Authors Erin Rowland-Schaefer and Elizabeth Bach describe their latest Data Article presenting a visual record of the long fire history of Nachusa Grasslands, a tallgrass prairie restoration site in Illinois, USA.
Fire has played a significant role in the development and management of tallgrass prairie ecosystems since before European colonization. While historically, fire was used by Indigenous communities to manage the movements of bison, today, Indigenous communities and other managers apply prescribed fire to support the conservation of tallgrass ecosystems that have been anthropogenically impacted. Fire helps to prevent the spread of invasive plants that are not fire-adapted, as well as to prevent the encroachment of woody vegetation.
Given the importance of fire to management in modern tallgrass prairies, we set out to digitize the long-term fire management history of a restored tallgrass prairie preserve: Nachusa Grasslands. Nachusa Grasslands is a 1600 ha (400 acre) preserve owned and managed by The Nature Conservancy in northern Illinois, USA. This project sprung from a combination of circumstance and necessity.
We initially identified these maps as a project that would help support the scientists and managers working at Nachusa and across The Nature Conservancy. Many researchers are studying the impacts of prescribed fire on the preserve, so we wanted to provide an accessible, digitized record of the fire history across the landscape to support the work of others. Additionally, this was a project that was initiated during the spring of 2020, so being able to conduct work virtually became critical.
As we worked to produce these maps, we realized that these data would be beneficial to publish open access. Making fire management data open access is helpful to conservation and restoration practitioners. Land managers put a lot of work into training, planning and performing safe prescribed fires.
Understanding when fires are accomplished over years and decades provides the opportunity to connect fire regimes with ecological outcomes. Publishing these data helps other land managers see what practices are used at Nachusa Grasslands. It is also easier for scientists to access that information and perform analysis, and managers have strong interest in the outcomes of these analyses.
In order to produce this dataset, we began with the archival records of prescribed fire on the preserve.
For the earliest years, these were in the form of hand-drawn maps and annotations. In later years, we were able to pull from digitized maps generated for annual reports. These images were imported to ArcGIS Pro and georeferenced, meaning that we identified points on the images and matched them to the same points on the map. Thankfully, the preserve boundaries and roads were visible on all historical maps, which gave us consistent points to reference.
Once the image was georeferenced, it overlaid the digital map of the preserve and we were able to hand-trace the images to create a digital record of the preserve’s fire history. This resulted in a full map package containing layers for each fire season (typically running from November to April) in the preserve’s 35-year history.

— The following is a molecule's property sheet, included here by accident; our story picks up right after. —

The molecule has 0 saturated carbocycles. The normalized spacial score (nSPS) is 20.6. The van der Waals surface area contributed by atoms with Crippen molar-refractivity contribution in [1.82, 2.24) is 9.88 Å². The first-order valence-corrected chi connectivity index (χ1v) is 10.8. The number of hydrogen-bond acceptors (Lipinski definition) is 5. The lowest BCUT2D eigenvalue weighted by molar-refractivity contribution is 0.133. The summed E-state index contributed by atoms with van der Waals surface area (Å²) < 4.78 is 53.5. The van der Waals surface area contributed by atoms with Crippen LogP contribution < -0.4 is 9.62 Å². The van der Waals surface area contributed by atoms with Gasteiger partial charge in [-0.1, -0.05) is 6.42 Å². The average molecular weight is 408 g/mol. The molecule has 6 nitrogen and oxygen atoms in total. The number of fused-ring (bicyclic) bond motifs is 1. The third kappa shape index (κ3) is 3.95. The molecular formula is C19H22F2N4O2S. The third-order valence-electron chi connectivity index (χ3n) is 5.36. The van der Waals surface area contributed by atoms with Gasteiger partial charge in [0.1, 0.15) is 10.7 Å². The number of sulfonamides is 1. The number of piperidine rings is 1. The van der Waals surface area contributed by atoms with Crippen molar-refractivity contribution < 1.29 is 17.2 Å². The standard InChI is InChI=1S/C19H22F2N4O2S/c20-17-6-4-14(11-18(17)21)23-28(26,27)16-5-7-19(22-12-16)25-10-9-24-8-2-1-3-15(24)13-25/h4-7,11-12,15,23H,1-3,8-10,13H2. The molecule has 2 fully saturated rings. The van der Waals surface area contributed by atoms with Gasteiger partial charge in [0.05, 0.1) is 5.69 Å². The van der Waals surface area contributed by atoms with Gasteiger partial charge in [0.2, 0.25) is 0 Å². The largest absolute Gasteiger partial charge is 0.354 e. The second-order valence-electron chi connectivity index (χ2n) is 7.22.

Our examination of this fire history told us a little more about the patterns of fire on the preserve over time. The proportion of the preserve burned has increased dramatically over time, outpacing the growth of the preserve as a whole. This reflects increased capacity through trained volunteers and staff, equipment, and the ability to burn larger units. We are also eager to integrate this dataset into future work, both to specifically examine prescribed fire, as well as to study the impacts of prescribed fire on different taxa.
Putting maps into practice
One ongoing project will involve creating a time series map of the purchase history of the preserve, documenting purchases of remnant tracts and restoration dates of restored. Once this time series is generated, we will be able to determine fire frequency across the preserve, identifying how often an area has been burned across its history.
We are eager to apply this knowledge to assess the impacts of fire frequency, especially in comparison to the commonly used metric of fire return interval. This is a helpful metric to ensure areas with fire sensitive species, like some insects, are not burned too frequently.
We hope that by making this fire history data public (along with long-term plant monitoring data already published in Ecological Solutions and Evidence), it will encourage scientists to be similarly open in sharing analyses that can inform management decisions. For example, how has the fire frequency at Nachusa shaped plant, insect, bird, and animal communities? How does this compare with fire regimes at other sites? Are outcomes similar across broad geographic ranges, or more locally influenced?
We are incredibly excited to see what new avenues are opened as we enter an age of more open access data, and we are keen for collaboration that helps us both manage and research more effectively.
Read the full Data Article: “Mapping fire history and quantifying burned area through 35 years of prescribed fire history at an Illinois tallgrass prairie restoration site using GIS” in Issue 3:2 of Ecological Solutions and Evidence.